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Keep Watching the Skies!:
The Story of Operation Moonwatch and the Dawn of the Space Age
W. Patrick McCray

Book Description | Table of Contents
Introduction [HTML] or [PDF format]

ADDITIONAL REVIEWS:

"[A] serious, scholarly work written in an easy informal style. For the first time this important part of space history has been documented; McCray's book really brings the players to life and is highly recommended."--Nick Quinn, Astronomy Now

"In Keep Watching the Skies! McCray succeeds in bringing back to life an era that few today will remember."--Richard Corfield, Physics World

"This book is an excellent history of an important but little-known program that came into existence at the dawn of the space age. McCray clearly tells the story of how Operation Moonwatch recruited and trained ordinary people to spot and track satellites. . . . This excellent volume provides a good overview and includes extensive references for those who wish to delve deeper into the subject."--D.B. Mason, Choice

"This is a fascinating look at the dawn of the Space Age--and the ripple effect created by the former Soviet Union's launching of Sputnik 1 back in October 1958. However, the focus of this book is unique in that it tells the story of how the general public--from teenagers to amateur astronomers and others took part in eying for the first time an artificial satellite of the Earth."--Coalition for Space Exploration

"McCray successfully conveys a sense of their motivation, passion, and achievement through his presentation of lively materials from their scrapbooks, observation logs, and collections as well as personal interviews. . . . This book reminds us that the pursuit of science is a matter of state and society, in which we as citizens have rights and obligations to know and to participate."--Chihyung Jeon, Technology and Culture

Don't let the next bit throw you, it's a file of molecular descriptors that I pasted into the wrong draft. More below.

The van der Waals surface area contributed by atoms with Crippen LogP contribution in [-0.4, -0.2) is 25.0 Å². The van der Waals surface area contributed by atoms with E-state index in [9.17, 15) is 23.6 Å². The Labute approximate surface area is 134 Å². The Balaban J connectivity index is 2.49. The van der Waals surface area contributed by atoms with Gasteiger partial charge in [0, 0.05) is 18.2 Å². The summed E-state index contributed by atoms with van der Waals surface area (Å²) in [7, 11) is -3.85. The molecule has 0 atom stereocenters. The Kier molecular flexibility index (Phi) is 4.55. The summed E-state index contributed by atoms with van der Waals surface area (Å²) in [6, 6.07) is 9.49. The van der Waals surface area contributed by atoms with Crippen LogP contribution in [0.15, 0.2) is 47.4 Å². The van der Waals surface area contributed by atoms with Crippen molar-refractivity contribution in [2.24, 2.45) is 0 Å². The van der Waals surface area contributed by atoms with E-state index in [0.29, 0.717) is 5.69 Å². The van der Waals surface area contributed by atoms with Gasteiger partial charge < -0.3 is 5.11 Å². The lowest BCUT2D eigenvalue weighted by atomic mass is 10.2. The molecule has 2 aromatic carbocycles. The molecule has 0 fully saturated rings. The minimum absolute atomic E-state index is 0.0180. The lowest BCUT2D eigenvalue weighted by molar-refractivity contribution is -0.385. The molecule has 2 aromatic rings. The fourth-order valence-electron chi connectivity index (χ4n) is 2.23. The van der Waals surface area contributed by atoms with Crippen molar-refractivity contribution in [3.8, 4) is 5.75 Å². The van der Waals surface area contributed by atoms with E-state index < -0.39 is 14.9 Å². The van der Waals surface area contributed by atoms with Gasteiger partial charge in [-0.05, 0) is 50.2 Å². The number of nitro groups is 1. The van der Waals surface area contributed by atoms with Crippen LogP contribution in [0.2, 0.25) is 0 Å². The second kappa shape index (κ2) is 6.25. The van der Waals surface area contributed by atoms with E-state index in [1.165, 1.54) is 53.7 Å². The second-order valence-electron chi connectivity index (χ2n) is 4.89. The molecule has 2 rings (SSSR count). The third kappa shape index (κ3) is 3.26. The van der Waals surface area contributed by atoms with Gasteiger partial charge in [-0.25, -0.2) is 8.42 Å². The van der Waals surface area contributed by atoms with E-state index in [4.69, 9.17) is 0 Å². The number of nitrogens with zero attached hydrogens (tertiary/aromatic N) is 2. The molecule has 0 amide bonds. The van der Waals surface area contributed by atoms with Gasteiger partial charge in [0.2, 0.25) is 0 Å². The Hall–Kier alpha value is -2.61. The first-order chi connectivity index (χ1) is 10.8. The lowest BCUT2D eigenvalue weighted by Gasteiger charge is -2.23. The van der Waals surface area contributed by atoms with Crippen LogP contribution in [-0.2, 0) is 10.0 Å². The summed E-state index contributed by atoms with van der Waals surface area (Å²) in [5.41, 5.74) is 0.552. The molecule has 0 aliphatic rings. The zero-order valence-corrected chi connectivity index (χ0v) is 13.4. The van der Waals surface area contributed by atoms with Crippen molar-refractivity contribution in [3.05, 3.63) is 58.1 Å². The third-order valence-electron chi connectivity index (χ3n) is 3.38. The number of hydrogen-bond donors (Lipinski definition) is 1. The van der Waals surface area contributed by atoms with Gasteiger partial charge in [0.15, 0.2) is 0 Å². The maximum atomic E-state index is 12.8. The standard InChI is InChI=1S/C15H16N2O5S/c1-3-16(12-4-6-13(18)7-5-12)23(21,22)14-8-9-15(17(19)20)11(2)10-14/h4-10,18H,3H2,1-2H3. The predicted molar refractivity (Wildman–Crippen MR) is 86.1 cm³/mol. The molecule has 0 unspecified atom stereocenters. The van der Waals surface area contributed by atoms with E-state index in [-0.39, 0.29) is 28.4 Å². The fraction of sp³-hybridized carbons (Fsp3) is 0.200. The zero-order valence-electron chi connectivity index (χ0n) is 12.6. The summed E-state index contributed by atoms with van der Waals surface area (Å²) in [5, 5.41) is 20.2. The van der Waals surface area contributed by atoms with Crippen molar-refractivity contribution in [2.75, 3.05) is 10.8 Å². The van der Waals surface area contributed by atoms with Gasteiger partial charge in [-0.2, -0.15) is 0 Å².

"McCray has given us a highly nuanced, eminently readable, and meticulously researched account of an unusual subject. . . . In addition to documenting an important scientific program for the first time, McCray's volume represents an excellent addition to an important body of work on the relationship between amateur and professional scientists."--Steven J. Dick, Isis

"As the quality of amateur astronomical photography, given advances in electronic imaging and computer processing, begins to exceed the quality of images from the world's largest telescopes of decades ago, McCray's book provides an interesting and pleasant way to bring us back to an earlier age."--Jay Pasachoff, Phi Beta Kappa Key Reporter

ENDORSEMENT:

"Eagerly peering into the predawn skies of October 1957, amateur scientists kept watch for a glimpse of a faint dot in the sky: Sputnik! Patrick McCray tells us who these people were and how their observations helped Operation Moonwatch become a rousing success for Fred Whipple and the scientists of the Smithsonian Astrophysical Observatory. Keep Watching the Skies! highlights this unique alliance of amateur and professional scientists at the dawn of the Space Age. If you are among those who remember the thrill of the first satellites--even more so if you are not--you need to read this book."--Robert P. Kirshner, author of The Extravagant Universe

"Patrick McCray has produced a gem! With the aid of meticulous research, he has unearthed the story of Operation Moonwatch and some of the forgotten heroes of the early years of the Space Age. They were the worldwide citizen-scientists who monitored the orbits of the early satellites. He has brought the era alive. A great read for scientists, engineers, historians--and anyone interested in the Space Age."--John Zarnecki, Open University

"A unique and valuable cultural history of what was the largest collaboration between amateur and professional scientists in history, this book will interest anyone who wishes to know more about the early days of the Space Age."--Charles Whitney, professor emeritus of astronomy, Harvard University

"Keep Watching the Skies! makes a compelling case for the importance of an aspect of the early space race that has largely been ignored: Operation Moonwatch. In contrast to the top-down approach that has dominated histories of the space race, this book gives us a bottom-up view, and it promises to be received as a major contribution to the history of science and technology."--Robert Smith, author of The Space Telescope: A Study of NASA, Science, Technology, and Politics

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File created: 4/17/2014

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